Former CIA Director Michael Hayden Discusses the Cyber Risks of Yesterday, Today and Tomorrow

Michael D. Selfridge

Chief Banking Officer
First Republic Bank

September 20, 2016

general hayden interview

As a former head of both the National Security Agency (NSA) and Central Intelligence Agency (CIA) under Presidents Bill Clinton, George W. Bush and Barack Obama, retired four-star Air Force General Michael Hayden acquired a vast knowledge of the new era of cyber warfare. After two fascinating presentations hosted by First Republic, we sat down with General Hayden for his thoughts on recent cyber attacks, the need for expanded government and private sector collaboration and keeping the nation safe in a world of increasing threats.

"The private sector will win or lose the cyber war, not the government, so the government needs to develop a new relationship with industry."

What cyber risks do you see as we head toward the presidential election in November? 

There are two periods of policy vulnerability in the American political cycle: six months before the inauguration and six months after it. During the 2008 presidential election, our great fear was that the Israelis would bomb Iran because they thought they could get away with it during the change in administration. And the new risk is a cyber attack to influence the election, like releasing a new batch of Democratic National Committee (DNC) emails. That's why people talk about the October surprise.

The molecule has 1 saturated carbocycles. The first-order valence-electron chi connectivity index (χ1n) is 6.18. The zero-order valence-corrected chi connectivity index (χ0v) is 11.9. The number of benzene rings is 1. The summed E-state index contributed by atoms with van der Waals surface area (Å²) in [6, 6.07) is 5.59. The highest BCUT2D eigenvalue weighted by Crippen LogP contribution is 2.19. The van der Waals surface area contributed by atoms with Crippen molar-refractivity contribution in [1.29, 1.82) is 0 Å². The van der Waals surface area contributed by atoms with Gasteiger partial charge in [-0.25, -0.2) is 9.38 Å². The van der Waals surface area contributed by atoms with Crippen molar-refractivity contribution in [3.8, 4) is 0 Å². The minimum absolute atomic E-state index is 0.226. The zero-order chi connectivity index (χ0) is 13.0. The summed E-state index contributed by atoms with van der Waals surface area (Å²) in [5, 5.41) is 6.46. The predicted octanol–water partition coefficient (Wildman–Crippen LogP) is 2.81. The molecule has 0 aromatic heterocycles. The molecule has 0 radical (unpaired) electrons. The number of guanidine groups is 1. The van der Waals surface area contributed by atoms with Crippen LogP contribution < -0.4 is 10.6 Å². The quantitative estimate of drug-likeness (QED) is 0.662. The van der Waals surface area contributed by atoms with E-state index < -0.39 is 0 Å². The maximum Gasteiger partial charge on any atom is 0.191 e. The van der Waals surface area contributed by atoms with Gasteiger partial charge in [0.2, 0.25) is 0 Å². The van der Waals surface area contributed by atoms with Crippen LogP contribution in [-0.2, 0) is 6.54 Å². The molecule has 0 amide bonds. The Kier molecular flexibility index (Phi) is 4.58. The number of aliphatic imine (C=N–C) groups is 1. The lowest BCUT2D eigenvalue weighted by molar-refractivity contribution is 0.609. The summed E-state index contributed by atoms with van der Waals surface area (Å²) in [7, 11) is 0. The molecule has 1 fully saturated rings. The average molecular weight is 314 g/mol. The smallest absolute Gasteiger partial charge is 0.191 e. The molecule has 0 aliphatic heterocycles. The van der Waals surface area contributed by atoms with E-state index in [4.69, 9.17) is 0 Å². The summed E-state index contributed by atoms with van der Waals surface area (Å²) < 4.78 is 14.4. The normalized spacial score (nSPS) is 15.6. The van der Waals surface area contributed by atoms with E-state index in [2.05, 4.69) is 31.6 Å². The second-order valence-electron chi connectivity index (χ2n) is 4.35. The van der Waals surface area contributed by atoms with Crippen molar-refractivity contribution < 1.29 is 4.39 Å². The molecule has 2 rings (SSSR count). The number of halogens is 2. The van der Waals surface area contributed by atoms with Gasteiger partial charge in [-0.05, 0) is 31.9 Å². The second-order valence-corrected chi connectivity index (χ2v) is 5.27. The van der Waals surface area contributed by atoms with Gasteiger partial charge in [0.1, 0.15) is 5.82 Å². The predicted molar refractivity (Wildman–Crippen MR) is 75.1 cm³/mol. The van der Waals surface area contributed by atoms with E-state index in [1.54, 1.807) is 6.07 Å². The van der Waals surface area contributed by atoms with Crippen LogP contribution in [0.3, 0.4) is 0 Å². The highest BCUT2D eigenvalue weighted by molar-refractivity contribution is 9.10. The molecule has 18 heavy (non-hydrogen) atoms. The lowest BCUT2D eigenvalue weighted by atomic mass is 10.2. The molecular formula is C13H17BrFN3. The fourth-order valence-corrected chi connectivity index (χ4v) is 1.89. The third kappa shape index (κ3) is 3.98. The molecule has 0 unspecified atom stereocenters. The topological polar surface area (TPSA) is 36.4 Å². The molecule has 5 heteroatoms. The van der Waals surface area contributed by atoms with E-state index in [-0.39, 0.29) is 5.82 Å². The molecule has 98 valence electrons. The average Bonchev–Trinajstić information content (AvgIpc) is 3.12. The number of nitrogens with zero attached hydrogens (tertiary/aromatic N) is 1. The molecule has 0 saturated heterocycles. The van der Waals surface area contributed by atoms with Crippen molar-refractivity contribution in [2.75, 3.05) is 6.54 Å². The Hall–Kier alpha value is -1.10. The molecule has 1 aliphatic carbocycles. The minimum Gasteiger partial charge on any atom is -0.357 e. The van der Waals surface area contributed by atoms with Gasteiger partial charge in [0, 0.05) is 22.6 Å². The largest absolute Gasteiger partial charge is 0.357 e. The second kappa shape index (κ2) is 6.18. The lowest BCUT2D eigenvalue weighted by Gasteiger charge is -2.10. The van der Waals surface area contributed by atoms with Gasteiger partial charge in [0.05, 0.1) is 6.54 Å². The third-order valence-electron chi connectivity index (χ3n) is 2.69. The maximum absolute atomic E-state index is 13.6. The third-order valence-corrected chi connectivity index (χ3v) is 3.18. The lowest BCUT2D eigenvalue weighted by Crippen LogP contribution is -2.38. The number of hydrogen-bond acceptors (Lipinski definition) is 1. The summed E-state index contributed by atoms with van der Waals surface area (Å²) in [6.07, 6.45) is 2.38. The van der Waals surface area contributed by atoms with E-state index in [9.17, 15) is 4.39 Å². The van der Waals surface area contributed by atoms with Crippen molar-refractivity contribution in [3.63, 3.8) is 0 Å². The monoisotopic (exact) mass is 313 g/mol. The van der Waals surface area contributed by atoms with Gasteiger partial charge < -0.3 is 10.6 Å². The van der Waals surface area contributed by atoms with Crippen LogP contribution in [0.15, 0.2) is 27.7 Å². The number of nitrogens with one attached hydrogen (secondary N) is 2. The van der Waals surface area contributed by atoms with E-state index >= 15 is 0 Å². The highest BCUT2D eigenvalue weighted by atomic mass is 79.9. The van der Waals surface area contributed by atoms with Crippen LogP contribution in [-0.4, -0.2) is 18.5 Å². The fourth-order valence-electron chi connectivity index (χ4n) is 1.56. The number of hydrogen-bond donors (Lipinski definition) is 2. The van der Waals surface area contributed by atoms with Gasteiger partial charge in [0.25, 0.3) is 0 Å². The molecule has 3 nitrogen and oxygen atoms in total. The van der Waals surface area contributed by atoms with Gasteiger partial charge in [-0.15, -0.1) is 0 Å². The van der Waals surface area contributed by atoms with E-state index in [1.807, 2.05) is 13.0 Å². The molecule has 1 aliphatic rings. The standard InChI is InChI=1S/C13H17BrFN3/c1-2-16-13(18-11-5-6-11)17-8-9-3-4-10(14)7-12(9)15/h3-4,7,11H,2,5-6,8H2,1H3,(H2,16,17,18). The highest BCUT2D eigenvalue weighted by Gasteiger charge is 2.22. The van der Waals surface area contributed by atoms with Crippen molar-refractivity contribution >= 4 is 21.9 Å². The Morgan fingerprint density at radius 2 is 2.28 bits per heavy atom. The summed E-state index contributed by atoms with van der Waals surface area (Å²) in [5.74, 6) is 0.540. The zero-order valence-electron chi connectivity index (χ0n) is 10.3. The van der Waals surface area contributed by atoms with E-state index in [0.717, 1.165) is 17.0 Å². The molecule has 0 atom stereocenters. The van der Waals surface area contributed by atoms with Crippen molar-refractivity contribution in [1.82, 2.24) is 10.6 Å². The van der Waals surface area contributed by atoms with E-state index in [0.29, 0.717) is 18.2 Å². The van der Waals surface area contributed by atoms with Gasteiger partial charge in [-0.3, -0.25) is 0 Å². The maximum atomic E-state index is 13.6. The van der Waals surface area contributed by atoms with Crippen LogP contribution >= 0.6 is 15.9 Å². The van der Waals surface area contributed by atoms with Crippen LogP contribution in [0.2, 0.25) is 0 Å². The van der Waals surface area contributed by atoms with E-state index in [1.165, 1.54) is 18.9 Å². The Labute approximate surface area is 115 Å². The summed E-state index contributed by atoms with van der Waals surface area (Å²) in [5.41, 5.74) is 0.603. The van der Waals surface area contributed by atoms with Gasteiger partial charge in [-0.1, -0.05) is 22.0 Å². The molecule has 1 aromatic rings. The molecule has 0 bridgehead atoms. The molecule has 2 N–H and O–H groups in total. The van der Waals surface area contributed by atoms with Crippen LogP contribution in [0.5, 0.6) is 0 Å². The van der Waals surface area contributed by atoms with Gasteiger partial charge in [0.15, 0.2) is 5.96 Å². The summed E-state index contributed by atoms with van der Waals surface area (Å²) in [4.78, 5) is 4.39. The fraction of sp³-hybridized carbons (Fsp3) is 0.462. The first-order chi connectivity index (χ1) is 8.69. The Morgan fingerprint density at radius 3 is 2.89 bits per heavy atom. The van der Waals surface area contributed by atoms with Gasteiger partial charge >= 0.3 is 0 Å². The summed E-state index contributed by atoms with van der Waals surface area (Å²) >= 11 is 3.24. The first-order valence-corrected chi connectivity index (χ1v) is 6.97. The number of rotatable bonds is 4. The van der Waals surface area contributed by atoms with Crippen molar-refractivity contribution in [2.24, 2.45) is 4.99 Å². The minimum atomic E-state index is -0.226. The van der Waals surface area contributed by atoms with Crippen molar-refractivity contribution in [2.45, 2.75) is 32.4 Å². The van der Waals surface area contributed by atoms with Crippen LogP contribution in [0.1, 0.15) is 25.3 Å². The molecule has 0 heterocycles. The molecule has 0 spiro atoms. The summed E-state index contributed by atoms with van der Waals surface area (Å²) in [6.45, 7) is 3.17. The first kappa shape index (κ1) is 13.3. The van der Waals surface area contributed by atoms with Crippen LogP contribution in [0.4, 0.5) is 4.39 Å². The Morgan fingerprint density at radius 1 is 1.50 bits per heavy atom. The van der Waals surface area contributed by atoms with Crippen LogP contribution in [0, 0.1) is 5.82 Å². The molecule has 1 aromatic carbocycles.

It's a common belief Russians were behind the theft of the DNC emails. How should the United States respond to the hack and release of this information? 

Russians stealing the DNC emails is an honorable act of international espionage.  That was a shame on us, not a shame on them. What's far more serious than the espionage is using this information to affect American political practices. When this happened, a lot of people asked me what I thought we should do in response. You don't respond to the specific act in isolation; you put it in the bundle with all the other stuff the Russians are doing. The response might be to sell TOW missiles — tube-launched, optically tracked, wire-guided missiles — to the Ukrainians or put pre-positioned equipment in Estonia for an American-armored brigade. 

Some people have called the Chinese government our greatest cyber threat. Is the U.S. at risk of a new cyber cold war with them? 

China's behavior has gotten marginally but measurably better. They're stealing less information than they once were. Last April, President Obama issued an executive order saying we're tired of this, and if it continues, we're going to respond – but not necessarily in the cyber domain. We haven't pulled the trigger on that Order, but I like it. In September, Chinese President Xi Jinping agreed with our definition of espionage, and he signed a communiqué acknowledging that legitimate state espionage does not include stealing for economic advantage for national industries. It might be the beginning of a realization that China doesn't want to live in world of unrestricted piracy. 

Traditionally, the notion of "mutual assured destruction" has been a deterrent to armed conflict. Is this concept transferable to the cyber sphere? 

Deterrence in the nuclear era was based on attribution and retaliation – you knew who committed the act. Deterrence in the cyber era doesn't work in the same way. Today, deterrence is based on resilience, meaning your ability to detect an attack or recover from an attack.